Meeting with Indonesian Parliament delegation

Social Development

16 May 2018
Chairperson: Ms R Capa, (ANC)
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Meeting Summary

The Committee met with a parliamentary delegation from Indonesia.

The Chairperson explained that the South African government was a unitary state divided into many spheres of government; how South Africa was divided into nine provinces; how the government structure consisted of the Cabinet as headed by the President, and the National Assembly as headed by the Speaker of Parliament, and that we also have the National Council of Provinces, which has a specific focus on local government which is composed of cities and municipalities. 

The Chairperson elaborated on the election system in South Africa as guided by the Electoral Act. She pointed out that provinces have legislatures too, and how the last sphere of government is divided into cities; municipalities and that is referred to as Local government.  She briefly explained how the Constitution recognised traditional leaders, and that the country had a system with Kings or rather traditional leaders. And that we also do have a national house as well as provincial houses for traditional leaders. 

As far as Social Development was concerned, she explored how the South African government preferred to be that rather than Social welfare, as we were currently looking at how our children access child support grants and appealed to the Indonesian government to also show South Africa the spread of their social development projects.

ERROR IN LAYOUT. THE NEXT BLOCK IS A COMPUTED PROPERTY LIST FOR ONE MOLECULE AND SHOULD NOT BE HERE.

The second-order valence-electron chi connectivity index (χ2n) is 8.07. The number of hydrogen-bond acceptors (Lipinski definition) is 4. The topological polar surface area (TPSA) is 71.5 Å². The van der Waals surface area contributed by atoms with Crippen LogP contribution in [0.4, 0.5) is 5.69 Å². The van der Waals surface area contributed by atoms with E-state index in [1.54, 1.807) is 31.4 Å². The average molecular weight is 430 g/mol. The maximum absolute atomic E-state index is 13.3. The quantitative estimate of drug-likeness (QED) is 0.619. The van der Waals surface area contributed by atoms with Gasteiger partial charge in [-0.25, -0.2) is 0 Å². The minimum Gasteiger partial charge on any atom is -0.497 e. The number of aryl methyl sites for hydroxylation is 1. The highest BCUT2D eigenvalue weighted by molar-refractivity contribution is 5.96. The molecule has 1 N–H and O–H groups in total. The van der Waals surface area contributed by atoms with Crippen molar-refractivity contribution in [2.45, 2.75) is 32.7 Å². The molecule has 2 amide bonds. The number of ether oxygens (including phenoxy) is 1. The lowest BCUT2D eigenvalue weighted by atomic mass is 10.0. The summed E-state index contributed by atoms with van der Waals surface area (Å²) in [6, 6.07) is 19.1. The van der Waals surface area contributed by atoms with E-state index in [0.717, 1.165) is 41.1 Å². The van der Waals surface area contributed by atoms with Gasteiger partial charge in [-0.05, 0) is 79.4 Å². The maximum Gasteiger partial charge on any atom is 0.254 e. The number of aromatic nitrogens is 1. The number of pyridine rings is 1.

South Africa also had a serious task in ensuring that the elderly is taken care of through Old Age grants; and also those with disabilities. 

The South African government would like to learn from the Indonesian government and see how they treated their people and determine whether there are synergies between the two countries.

The Indonesian Deputy Speaker of Parliament conceded that so many Indonesians came here since the 1700s due to Dutch colonisation. They had met with families that have direct relations with Indonesian families during this visit. Relations between Indonesia and South Africa have always been a close one, and the late, Mr Mandela was a global man who ensured that these relations stayed that way.  Mr Mandela was honoured in Indonesia. 

He believed the South African government had done a great job in managing their social issues.
Indonesia consisted of thousands of tribes.  They, just like South Africa, have no law that discriminates any individual in the country.  They hoped that the two countries will have deep co-operation in the future.

He invited the South African government to spend time in Indonesia and see how they lived and also visit their parliament.  They also hoped that there would be business to business co-operation as Indonesia is a maritime country.  He appealed to the South African government to look into making a direct flight from Jakarta to Cape town so they did not have to go via Dubai when coming to Cape town or Johannesburg. 

The team was invited to a tour of Parliament and the meeting adjourned.

Meeting report